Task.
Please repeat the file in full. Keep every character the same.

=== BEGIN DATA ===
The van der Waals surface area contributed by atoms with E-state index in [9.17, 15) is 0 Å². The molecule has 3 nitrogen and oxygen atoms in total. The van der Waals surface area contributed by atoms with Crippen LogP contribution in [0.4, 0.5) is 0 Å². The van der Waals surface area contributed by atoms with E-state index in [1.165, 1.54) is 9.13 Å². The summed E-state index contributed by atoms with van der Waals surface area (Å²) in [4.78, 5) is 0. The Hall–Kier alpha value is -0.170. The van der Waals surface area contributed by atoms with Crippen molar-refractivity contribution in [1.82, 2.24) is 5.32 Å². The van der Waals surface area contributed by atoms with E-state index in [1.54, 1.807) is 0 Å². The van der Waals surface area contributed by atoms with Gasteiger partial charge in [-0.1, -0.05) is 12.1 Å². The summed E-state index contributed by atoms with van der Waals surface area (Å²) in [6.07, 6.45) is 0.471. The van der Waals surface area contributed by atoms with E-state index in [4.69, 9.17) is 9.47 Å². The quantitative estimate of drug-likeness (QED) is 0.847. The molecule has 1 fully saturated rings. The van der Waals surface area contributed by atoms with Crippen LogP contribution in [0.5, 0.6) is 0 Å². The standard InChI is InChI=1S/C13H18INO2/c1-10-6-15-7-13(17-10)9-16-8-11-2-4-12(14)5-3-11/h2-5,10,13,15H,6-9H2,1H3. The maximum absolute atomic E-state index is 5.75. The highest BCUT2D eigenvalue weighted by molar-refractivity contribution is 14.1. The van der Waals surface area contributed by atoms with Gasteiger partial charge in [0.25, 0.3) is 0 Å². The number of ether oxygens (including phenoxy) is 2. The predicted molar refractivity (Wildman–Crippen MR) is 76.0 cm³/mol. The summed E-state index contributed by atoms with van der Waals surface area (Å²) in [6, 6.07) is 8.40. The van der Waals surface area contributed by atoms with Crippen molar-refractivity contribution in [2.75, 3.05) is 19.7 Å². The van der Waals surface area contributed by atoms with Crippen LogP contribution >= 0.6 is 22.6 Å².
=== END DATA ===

The van der Waals surface area contributed by atoms with E-state index in [9.17, 15) is 0 Å². The molecule has 3 nitrogen and oxygen atoms in total. The van der Waals surface area contributed by atoms with Crippen LogP contribution in [0.4, 0.5) is 0 Å². The van der Waals surface area contributed by atoms with E-state index in [1.165, 1.54) is 9.13 Å². The summed E-state index contributed by atoms with van der Waals surface area (Å²) in [4.78, 5) is 0. The Hall–Kier alpha value is -0.170. The van der Waals surface area contributed by atoms with Crippen molar-refractivity contribution in [1.82, 2.24) is 5.32 Å². The van der Waals surface area contributed by atoms with E-state index in [1.54, 1.807) is 0 Å². The van der Waals surface area contributed by atoms with Gasteiger partial charge in [-0.1, -0.05) is 12.1 Å². The summed E-state index contributed by atoms with van der Waals surface area (Å²) in [6.07, 6.45) is 0.471. The van der Waals surface area contributed by atoms with E-state index in [4.69, 9.17) is 9.47 Å². The quantitative estimate of drug-likeness (QED) is 0.847. The molecule has 1 fully saturated rings. The van der Waals surface area contributed by atoms with Crippen LogP contribution in [0.5, 0.6) is 0 Å². The standard InChI is InChI=1S/C13H18INO2/c1-10-6-15-7-13(17-10)9-16-8-11-2-4-12(14)5-3-11/h2-5,10,13,15H,6-9H2,1H3. The maximum absolute atomic E-state index is 5.75. The highest BCUT2D eigenvalue weighted by molar-refractivity contribution is 14.1. The van der Waals surface area contributed by atoms with Gasteiger partial charge in [0.25, 0.3) is 0 Å². The number of ether oxygens (including phenoxy) is 2. The predicted molar refractivity (Wildman–Crippen MR) is 76.0 cm³/mol. The summed E-state index contributed by atoms with van der Waals surface area (Å²) in [6, 6.07) is 8.40. The van der Waals surface area contributed by atoms with Crippen molar-refractivity contribution in [2.75, 3.05) is 19.7 Å². The van der Waals surface area contributed by atoms with Crippen LogP contribution >= 0.6 is 22.6 Å².